When the public acts, too often only the problems of today are addressed. The Senate, which holds a Democratic majority, adjusted their filibuster rules, making it easier for presidential nominations in the executive and judicial branches (except Supreme Court nominations) to be confirmed. Senatorial confirmation of nominees now requires 51 votes, while previously it was 60. Filibuster tactics by the minority power of the Senate, currently Republicans, has, therefore, been weakened: once the 51 vote threshold is reached, the Senate’s role in confirmation basically ends. While this heavily contested action helps Democrats achieve their goals, how will it impact future administrations?
The fear of further damage to relationships between Democrats and Republicans in the Senate and throughout the government warrants consideration. But really, can it get any worse? Democrats have the next few years to promote their agenda and establish their legacy. Thankfully, political power is limited by two-term presidencies and the need for re-election every few years in other branches. Consequentially, the ambition of current leaders who have won their posts forces them to want to get things done right now.
Do they worry about the consequences their actions will have for their predecessors? Most likely, but sometimes they must put future considerations aside. With a Democrat in the White House and a majority in the Senate, they want to accomplish as much as they can. The current division between Democrats and Republicans inhibits progress of almost any kind and this is unlikely to change. So the Democrats in the Senate figure they might as well get things done while they can, and let the next generation worry about it.
What happens in the future when the Republicans gain majority control of the Senate? Will current Democrats be pleased with the rule change they made today? Or what if one of the parties manages to gain control of the House, Senate, and the White House? One-sided platforms will dominate and the minority voice will drown. When the checks and balances are scaled back, i.e. weakening filibusters, less Americans voices are heard.
Maybe the Democrats figured to take what one can get, when one can get it. While their action today does not change Senatorial filibustering for legislation or Supreme Court nominations, the potential for filibustering backlash when attempting to confirm in these other areas may arise, for no other reason than retribution. Supreme Court nominations and legislation are potentially much more important than the executive and judicial nominations that may be eased by the Senate’s actions today.
But is it wrong? If nothing gets done in the government, because of political division, should the public not want some action to be taken to get the wheels moving? Possibly, but at what cost? The minority voice suffers and it all comes back to who can win more elections. But is the race for Republican or Democrat majority control of the governmental bodies not where the state of politics in this country is anyways? And if the checks and balances are weakened, does the public not risk one party controlling the entire government, at least till the next elections?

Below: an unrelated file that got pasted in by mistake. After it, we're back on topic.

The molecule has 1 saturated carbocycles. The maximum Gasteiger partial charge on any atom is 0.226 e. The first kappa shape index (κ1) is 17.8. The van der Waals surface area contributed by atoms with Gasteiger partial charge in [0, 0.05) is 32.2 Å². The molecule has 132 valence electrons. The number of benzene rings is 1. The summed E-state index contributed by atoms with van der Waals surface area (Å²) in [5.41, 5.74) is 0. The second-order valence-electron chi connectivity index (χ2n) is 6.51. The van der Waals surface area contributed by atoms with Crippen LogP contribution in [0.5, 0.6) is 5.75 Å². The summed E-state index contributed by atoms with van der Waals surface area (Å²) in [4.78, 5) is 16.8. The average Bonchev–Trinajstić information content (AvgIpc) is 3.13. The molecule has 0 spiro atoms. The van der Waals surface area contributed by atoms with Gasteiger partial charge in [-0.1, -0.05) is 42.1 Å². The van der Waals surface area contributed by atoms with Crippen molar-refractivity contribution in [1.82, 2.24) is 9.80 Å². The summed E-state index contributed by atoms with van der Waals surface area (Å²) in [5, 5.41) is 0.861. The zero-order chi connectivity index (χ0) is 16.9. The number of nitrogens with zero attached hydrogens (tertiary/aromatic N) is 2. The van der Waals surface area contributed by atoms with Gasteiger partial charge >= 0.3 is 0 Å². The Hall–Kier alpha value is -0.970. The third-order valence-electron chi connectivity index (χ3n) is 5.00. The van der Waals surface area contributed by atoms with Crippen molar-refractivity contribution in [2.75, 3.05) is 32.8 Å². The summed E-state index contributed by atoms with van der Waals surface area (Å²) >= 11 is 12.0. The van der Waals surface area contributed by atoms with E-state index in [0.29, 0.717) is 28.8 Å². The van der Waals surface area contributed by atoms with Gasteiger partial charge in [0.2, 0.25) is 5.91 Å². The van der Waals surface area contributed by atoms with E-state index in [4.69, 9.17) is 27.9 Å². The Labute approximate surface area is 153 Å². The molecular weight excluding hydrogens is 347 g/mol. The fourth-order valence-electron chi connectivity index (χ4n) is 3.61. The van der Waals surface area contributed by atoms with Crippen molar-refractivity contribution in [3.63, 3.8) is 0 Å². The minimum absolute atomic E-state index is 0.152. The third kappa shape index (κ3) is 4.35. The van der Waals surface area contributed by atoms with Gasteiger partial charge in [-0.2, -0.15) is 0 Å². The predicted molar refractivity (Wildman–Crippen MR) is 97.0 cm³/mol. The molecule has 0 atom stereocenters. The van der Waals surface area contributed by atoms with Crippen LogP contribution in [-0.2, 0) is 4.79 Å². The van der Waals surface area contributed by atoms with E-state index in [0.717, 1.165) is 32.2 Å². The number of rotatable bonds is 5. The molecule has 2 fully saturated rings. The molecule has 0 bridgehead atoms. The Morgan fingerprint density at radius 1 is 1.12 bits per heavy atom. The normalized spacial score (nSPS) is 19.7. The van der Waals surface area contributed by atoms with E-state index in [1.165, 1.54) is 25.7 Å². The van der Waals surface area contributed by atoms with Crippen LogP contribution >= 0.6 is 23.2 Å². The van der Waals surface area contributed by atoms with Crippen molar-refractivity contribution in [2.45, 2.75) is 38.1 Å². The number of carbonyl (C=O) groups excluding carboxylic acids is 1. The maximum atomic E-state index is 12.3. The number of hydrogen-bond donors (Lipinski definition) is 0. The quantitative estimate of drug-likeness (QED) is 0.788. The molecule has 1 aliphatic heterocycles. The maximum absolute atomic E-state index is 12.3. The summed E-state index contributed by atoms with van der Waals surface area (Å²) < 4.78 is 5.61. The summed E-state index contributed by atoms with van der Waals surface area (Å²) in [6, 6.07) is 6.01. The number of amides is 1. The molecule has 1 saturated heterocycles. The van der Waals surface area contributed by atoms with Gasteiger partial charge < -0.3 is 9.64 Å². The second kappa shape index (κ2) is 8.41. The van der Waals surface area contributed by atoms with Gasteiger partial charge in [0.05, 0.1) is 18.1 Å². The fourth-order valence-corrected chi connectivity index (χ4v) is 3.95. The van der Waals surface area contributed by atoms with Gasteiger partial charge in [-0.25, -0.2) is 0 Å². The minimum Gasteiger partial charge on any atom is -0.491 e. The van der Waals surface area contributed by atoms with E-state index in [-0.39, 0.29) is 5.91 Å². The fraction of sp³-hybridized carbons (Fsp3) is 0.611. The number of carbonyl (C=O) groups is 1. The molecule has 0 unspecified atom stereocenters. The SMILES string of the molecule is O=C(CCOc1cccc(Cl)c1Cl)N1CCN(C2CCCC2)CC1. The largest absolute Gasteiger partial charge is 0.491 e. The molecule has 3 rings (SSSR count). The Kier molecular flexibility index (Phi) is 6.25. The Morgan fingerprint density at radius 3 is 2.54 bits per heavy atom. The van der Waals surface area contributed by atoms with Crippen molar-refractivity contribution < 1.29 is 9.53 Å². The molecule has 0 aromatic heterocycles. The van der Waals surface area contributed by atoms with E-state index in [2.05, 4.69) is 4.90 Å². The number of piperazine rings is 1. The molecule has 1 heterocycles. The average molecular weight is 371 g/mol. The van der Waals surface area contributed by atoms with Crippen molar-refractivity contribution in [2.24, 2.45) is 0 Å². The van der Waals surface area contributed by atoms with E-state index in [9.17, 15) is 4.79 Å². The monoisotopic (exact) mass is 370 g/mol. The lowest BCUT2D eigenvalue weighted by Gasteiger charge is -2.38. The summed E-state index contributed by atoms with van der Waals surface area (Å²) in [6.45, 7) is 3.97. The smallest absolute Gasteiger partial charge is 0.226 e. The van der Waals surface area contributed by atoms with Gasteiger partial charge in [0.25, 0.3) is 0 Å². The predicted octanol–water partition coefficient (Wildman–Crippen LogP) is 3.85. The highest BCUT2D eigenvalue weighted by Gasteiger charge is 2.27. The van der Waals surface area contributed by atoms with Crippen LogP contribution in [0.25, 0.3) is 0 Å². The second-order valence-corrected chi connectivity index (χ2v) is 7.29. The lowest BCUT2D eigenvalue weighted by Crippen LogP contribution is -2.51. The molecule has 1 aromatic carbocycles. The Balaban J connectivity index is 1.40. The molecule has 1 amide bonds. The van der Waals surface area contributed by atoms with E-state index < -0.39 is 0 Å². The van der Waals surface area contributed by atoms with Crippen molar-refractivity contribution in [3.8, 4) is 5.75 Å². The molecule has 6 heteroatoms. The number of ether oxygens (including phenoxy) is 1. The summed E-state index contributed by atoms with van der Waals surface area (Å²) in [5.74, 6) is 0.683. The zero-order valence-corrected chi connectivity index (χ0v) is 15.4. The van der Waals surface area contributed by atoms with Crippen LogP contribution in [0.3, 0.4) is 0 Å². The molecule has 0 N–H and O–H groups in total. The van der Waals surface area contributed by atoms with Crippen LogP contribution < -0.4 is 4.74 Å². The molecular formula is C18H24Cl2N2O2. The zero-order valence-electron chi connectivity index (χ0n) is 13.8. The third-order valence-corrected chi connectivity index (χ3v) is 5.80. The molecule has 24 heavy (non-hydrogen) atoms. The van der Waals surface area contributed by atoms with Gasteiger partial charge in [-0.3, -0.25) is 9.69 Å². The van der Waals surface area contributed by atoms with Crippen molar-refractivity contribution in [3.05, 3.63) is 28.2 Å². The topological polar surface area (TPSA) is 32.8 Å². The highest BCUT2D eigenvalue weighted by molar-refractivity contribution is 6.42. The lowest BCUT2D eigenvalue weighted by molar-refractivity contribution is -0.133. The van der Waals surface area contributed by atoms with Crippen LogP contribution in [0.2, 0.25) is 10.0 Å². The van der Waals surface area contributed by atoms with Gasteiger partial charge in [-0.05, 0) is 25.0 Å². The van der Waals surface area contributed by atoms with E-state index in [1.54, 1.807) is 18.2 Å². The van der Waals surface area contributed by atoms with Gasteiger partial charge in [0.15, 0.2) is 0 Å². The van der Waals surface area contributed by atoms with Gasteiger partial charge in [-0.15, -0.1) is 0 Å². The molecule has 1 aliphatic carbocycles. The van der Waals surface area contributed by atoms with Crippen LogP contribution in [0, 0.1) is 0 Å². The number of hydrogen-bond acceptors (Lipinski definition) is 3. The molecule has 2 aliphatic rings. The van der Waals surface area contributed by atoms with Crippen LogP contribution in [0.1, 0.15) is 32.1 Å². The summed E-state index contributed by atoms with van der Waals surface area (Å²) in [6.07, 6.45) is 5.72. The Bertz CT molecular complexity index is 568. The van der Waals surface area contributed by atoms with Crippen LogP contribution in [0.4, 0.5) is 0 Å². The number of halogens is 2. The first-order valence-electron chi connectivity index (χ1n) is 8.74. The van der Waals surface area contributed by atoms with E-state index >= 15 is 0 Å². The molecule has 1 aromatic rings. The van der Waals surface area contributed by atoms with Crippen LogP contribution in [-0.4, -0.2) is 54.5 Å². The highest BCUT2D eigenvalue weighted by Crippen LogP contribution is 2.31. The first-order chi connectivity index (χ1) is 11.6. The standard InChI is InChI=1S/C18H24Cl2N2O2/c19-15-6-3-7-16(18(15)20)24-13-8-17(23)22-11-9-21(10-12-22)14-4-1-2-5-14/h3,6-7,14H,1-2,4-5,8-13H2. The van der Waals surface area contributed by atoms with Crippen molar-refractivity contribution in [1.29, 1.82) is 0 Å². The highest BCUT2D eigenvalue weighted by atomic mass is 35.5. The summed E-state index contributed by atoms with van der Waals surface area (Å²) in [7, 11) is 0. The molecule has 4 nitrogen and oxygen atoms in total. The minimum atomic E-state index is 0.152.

The answer is yes, but maybe it is better than what is in effect now. Potentially, the public could have at least 8 years of Republican control, or 8 years of Democratic control, until the people decide they had enough and vote them out, or keep them. Would not a functioning government, either Republic or Democratic, be better than one in stalemate? Maybe they should take turns – the Democrats and Republicans could alternate running the country for 4 years. Isn’t that as viable a Democratic system as the one presented now, except it functions? Each party (and the Americans they represent) gets heard and puts policies into place. Those policies that work extremely well can be maintained or tweaked, while those that fail can be eliminated or repaired.
In his farewell address, George Washington said:
The alternate domination of one faction over another, sharpened by the spirit of revenge, natural to party dissension, which in different ages and countries has perpetrated the most horrid enormities, is itself a frightful despotism. But this leads at length to a more formal and permanent despotism. The disorders and miseries, which result, gradually incline the minds of men to seek security and repose in the absolute power of an individual; and sooner or later the chief of some prevailing faction, more able or more fortunate than his competitors, turns this disposition to the purposes of his own elevation, on the ruins of Public Liberty.
Washington warned of the danger of political parties. Well, the nation obviously ignored him, but it is what it is. The Checks and Balances of this system combined with party division have rendered the government incapable of serious change. Washington speaks of alternating domination of one group over another and that is what is presented. The nation cannot go back. Citizens are too divided. So maybe the answer is to run with it. Public liberty is in ruins and Americans have seen the frightful despotism. But Americans cannot start over (and thankfully an individual with absolute power has not overtaken), so let each party take turns running the country.
Removing more checks and balances and a fluke election where one party wins the House, Senate and Presidency would create this political state anyways. There are many more checks and balances in place, but apparently, at least in the eyes of the Democrats in the Senate, the only way to get things done anymore is to remove them. While it is practical for them, and short-sighted for the future, it will help them get things done – at least till the next elections.
By Kevin Pitorak